Antelope Valley Press

What Democrats will never do to defend our democracy

- Rich Lowry Rich Lowry is the editor-in-chief of National Review.

Joe Biden went to Valley Forge to give a big speech telling us how much he cares about defending democracy against the threat represente­d by Donald Trump.

How much does President Biden care? Enough to give a speech defending democracy, one of what’s sure to be many if Trump is his opponent.

Biden’s alarm about the precarious­ness of the American system, though, will never translate into actions he wouldn’t otherwise want to take.

To wit, if Joe Biden were, as a matter of the principle, devoted to defending democracy at all costs, the first thing he would do would be to step aside for some younger, more capable, less radioactiv­e Democrat with a much better chance of beating Trump.

Biden taking this step would be politicall­y electric, underlinin­g how seriously he takes Trump’s challenge to the republic and perhaps proving to some skeptics that his rhetoric about defending democracy is more than simply rhetoric.

Biden made much in his hackneyed speech — it probably could have been written by a precocious eighth-grader in an AP government class — of a painting in the US Capitol of George Washington resigning his commission.

Biden correctly calls it a sublime act, because Washington, who could have been tempted to leverage his position after the Revolution for personal and political gain, gives up power in the service of his ideals instead.

Biden makes the contrast between the statesmans­hip depicted in the painting and Jan. 6, which is fair enough.

It probably doesn’t even occur to him, though, that if a supremely talented military and political leader in his prime could step aside for the good of the whole, it should be much easier for a hack politician who is increasing­ly rickety and unpopular to make a selfless sacrifice for his party and, as he sees it, his country.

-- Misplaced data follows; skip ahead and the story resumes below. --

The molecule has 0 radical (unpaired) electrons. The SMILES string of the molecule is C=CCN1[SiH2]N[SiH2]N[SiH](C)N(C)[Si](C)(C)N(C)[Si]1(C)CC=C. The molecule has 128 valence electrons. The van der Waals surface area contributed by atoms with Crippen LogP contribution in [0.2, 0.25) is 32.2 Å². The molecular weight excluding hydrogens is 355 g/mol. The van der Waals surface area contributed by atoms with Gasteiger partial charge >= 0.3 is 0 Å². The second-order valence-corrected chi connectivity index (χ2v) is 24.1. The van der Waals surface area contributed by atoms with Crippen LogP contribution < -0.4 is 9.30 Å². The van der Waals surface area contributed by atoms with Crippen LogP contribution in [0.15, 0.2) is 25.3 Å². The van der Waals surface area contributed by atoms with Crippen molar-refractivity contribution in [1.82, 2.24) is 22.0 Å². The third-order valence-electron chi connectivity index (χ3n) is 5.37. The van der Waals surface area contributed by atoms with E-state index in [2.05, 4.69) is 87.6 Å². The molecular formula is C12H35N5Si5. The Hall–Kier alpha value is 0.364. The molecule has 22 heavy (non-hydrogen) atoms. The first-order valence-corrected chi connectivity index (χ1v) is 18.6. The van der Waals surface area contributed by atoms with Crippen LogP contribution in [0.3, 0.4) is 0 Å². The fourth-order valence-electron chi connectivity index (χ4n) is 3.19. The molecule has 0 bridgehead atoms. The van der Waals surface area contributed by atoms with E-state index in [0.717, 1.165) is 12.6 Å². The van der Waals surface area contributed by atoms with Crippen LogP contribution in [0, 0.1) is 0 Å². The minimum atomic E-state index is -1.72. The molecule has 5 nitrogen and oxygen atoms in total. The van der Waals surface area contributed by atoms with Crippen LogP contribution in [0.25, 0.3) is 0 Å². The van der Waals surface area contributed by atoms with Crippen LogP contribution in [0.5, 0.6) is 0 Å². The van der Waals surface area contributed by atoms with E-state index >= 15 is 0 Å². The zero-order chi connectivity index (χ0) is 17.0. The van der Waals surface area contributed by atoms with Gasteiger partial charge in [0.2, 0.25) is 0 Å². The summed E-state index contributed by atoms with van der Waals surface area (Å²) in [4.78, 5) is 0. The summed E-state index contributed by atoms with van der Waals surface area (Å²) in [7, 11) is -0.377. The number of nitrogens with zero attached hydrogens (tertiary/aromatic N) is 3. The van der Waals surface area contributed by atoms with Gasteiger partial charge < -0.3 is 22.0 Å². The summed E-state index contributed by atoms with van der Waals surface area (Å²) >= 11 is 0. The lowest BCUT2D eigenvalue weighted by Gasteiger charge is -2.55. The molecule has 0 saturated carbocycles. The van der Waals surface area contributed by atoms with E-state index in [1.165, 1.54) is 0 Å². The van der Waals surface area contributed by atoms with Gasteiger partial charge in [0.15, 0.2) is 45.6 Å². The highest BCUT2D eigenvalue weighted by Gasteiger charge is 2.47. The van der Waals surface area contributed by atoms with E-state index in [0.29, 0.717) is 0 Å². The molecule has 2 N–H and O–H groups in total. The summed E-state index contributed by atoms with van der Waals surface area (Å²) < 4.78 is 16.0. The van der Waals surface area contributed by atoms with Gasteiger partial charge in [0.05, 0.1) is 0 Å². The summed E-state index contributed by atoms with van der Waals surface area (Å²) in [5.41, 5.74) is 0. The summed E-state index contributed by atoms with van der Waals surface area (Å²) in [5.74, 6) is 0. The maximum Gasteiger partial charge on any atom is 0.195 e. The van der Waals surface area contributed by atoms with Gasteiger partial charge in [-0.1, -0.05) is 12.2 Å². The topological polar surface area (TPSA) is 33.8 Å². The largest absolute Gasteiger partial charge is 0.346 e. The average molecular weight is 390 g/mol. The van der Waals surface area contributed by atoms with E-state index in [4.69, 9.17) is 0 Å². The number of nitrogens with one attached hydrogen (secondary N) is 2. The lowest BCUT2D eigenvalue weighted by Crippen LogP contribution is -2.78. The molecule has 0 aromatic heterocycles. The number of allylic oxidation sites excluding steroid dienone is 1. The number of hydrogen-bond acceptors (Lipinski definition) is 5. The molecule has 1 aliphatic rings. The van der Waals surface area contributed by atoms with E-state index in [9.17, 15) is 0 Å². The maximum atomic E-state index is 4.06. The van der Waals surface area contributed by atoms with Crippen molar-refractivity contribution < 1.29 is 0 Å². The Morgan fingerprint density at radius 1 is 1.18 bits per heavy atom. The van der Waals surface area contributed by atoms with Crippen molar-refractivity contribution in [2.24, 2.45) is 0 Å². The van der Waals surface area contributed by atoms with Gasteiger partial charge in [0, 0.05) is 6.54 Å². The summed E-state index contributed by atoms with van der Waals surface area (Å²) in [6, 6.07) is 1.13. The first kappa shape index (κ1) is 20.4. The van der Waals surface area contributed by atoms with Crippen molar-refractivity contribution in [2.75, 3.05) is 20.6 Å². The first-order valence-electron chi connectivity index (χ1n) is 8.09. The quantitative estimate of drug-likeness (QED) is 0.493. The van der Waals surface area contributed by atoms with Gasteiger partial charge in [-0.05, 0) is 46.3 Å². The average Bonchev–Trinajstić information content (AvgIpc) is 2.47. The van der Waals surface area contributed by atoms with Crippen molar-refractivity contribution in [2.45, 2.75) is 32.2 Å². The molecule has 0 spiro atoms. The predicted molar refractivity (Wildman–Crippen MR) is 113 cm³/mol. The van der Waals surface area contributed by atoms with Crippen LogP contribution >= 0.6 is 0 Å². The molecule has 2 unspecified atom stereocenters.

No. Of course not. Biden’s defense of democracy has to end with him in the White House again, not some other Democrat who might vanquish Trump easily. (Granted, Kamala Harris would complicate a Bidenstepp­ing-aside scenario, but if the republic is at risk, perhaps Democrats could also be honest about how dreadful Harris is and nominate someone else — although now we are really entering the realm of fantasy.)

OK, so Biden isn’t voluntaril­y going anywhere. But if the stakes this November are so world-historical, surely the defense of democracy should include some moderation on progressiv­e causes that are easy political targets for Trump.

Consider the chaos at the border, which, if Trump makes it back to the White House, will be one of the major reasons.

Would saving the republic make it worth going beyond whatever border deal might be in the offing with congressio­nal Republican­s and admitting that the Trump policies worked and should be restored immediatel­y? Or is allowing millions of illegal immigrants into the country more important than increasing the odds that democracy itself survives beyond 2024?

Finally, if substantiv­e concession­s are too painful, there’s always the possibilit­y of staking out some genuinely new ground in the democracy debate itself. Imagine if Biden said that democracy is so important that no one should be striking his probable opponent from the ballot. Or if he said he now realizes that he, too, let down the constituti­onal order by undertakin­g executive orders that exceeded his authority and that, on second thought, he needs to lead by example in complete faithfulne­ss to the system.

Would that kill him? Evidently, yes.

Biden’s position is that democracy is under such a threat that he — the man with abysmal approval ratings who most Americans believe can’t possibly serve a second term — needs to run again to eke out a narrow, no-margin-for-error victory against the man who embodies the threat.

Faith in our system of government, patriotism itself, supposedly demands nothing else. And if Biden flubs it, which is a real possibilit­y? Then, I guess it’s, “Oh, well, democracy can always be saved again in the 2026 midterms.”

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